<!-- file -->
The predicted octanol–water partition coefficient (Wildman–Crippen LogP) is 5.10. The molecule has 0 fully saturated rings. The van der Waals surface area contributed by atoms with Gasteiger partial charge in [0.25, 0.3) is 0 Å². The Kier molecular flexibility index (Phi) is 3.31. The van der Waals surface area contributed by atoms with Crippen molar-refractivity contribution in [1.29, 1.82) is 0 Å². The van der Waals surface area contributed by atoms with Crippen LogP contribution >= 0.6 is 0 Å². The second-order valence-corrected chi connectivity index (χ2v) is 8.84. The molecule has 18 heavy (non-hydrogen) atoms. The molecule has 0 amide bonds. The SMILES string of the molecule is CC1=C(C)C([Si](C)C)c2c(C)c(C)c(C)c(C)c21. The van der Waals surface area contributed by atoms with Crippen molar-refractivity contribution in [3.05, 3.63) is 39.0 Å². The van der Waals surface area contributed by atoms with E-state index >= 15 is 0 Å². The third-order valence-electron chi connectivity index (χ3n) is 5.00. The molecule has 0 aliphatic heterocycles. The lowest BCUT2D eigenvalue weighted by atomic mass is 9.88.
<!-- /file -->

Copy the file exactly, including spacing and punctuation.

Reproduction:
The predicted octanol–water partition coefficient (Wildman–Crippen LogP) is 5.10. The molecule has 0 fully saturated rings. The van der Waals surface area contributed by atoms with Gasteiger partial charge in [0.25, 0.3) is 0 Å². The Kier molecular flexibility index (Phi) is 3.31. The van der Waals surface area contributed by atoms with Crippen molar-refractivity contribution in [1.29, 1.82) is 0 Å². The van der Waals surface area contributed by atoms with Crippen LogP contribution >= 0.6 is 0 Å². The second-order valence-corrected chi connectivity index (χ2v) is 8.84. The molecule has 18 heavy (non-hydrogen) atoms. The molecule has 0 amide bonds. The SMILES string of the molecule is CC1=C(C)C([Si](C)C)c2c(C)c(C)c(C)c(C)c21. The van der Waals surface area contributed by atoms with Crippen molar-refractivity contribution in [3.05, 3.63) is 39.0 Å². The van der Waals surface area contributed by atoms with E-state index >= 15 is 0 Å². The third-order valence-electron chi connectivity index (χ3n) is 5.00. The molecule has 0 aliphatic heterocycles. The lowest BCUT2D eigenvalue weighted by atomic mass is 9.88.